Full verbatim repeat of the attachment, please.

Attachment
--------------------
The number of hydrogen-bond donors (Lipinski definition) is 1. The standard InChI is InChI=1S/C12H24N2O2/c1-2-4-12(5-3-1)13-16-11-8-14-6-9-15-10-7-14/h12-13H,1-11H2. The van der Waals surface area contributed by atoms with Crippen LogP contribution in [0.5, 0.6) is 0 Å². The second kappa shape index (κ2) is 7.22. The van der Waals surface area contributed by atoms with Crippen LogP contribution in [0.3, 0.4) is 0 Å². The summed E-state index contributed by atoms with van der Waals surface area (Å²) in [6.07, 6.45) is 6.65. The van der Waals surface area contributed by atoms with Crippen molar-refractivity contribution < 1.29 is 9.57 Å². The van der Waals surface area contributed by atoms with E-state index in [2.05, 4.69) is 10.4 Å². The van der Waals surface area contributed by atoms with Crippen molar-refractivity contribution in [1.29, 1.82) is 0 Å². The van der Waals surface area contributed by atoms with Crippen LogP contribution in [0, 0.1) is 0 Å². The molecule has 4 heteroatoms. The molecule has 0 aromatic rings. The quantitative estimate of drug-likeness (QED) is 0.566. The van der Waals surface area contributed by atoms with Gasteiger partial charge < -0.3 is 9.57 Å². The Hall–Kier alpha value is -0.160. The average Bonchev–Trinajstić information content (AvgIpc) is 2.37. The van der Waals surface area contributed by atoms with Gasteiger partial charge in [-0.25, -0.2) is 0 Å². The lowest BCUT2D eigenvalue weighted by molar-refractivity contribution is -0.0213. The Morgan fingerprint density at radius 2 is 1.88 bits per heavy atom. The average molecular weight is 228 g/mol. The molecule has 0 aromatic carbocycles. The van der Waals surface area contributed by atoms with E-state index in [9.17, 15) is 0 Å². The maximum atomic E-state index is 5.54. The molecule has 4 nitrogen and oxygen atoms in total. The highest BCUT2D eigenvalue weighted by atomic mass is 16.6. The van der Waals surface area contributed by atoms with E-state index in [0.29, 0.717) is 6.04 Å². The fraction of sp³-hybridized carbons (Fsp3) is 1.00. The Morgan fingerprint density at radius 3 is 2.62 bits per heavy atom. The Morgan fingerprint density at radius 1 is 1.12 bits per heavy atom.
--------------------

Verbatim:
The number of hydrogen-bond donors (Lipinski definition) is 1. The standard InChI is InChI=1S/C12H24N2O2/c1-2-4-12(5-3-1)13-16-11-8-14-6-9-15-10-7-14/h12-13H,1-11H2. The van der Waals surface area contributed by atoms with Crippen LogP contribution in [0.5, 0.6) is 0 Å². The second kappa shape index (κ2) is 7.22. The van der Waals surface area contributed by atoms with Crippen LogP contribution in [0.3, 0.4) is 0 Å². The summed E-state index contributed by atoms with van der Waals surface area (Å²) in [6.07, 6.45) is 6.65. The van der Waals surface area contributed by atoms with Crippen molar-refractivity contribution < 1.29 is 9.57 Å². The van der Waals surface area contributed by atoms with E-state index in [2.05, 4.69) is 10.4 Å². The van der Waals surface area contributed by atoms with Crippen molar-refractivity contribution in [1.29, 1.82) is 0 Å². The van der Waals surface area contributed by atoms with Crippen LogP contribution in [0, 0.1) is 0 Å². The molecule has 4 heteroatoms. The molecule has 0 aromatic rings. The quantitative estimate of drug-likeness (QED) is 0.566. The van der Waals surface area contributed by atoms with Gasteiger partial charge < -0.3 is 9.57 Å². The Hall–Kier alpha value is -0.160. The average Bonchev–Trinajstić information content (AvgIpc) is 2.37. The van der Waals surface area contributed by atoms with Gasteiger partial charge in [-0.25, -0.2) is 0 Å². The lowest BCUT2D eigenvalue weighted by molar-refractivity contribution is -0.0213. The Morgan fingerprint density at radius 2 is 1.88 bits per heavy atom. The average molecular weight is 228 g/mol. The molecule has 0 aromatic carbocycles. The van der Waals surface area contributed by atoms with E-state index in [9.17, 15) is 0 Å². The maximum atomic E-state index is 5.54. The molecule has 4 nitrogen and oxygen atoms in total. The highest BCUT2D eigenvalue weighted by atomic mass is 16.6. The van der Waals surface area contributed by atoms with E-state index in [0.29, 0.717) is 6.04 Å². The fraction of sp³-hybridized carbons (Fsp3) is 1.00. The Morgan fingerprint density at radius 3 is 2.62 bits per heavy atom. The Morgan fingerprint density at radius 1 is 1.12 bits per heavy atom.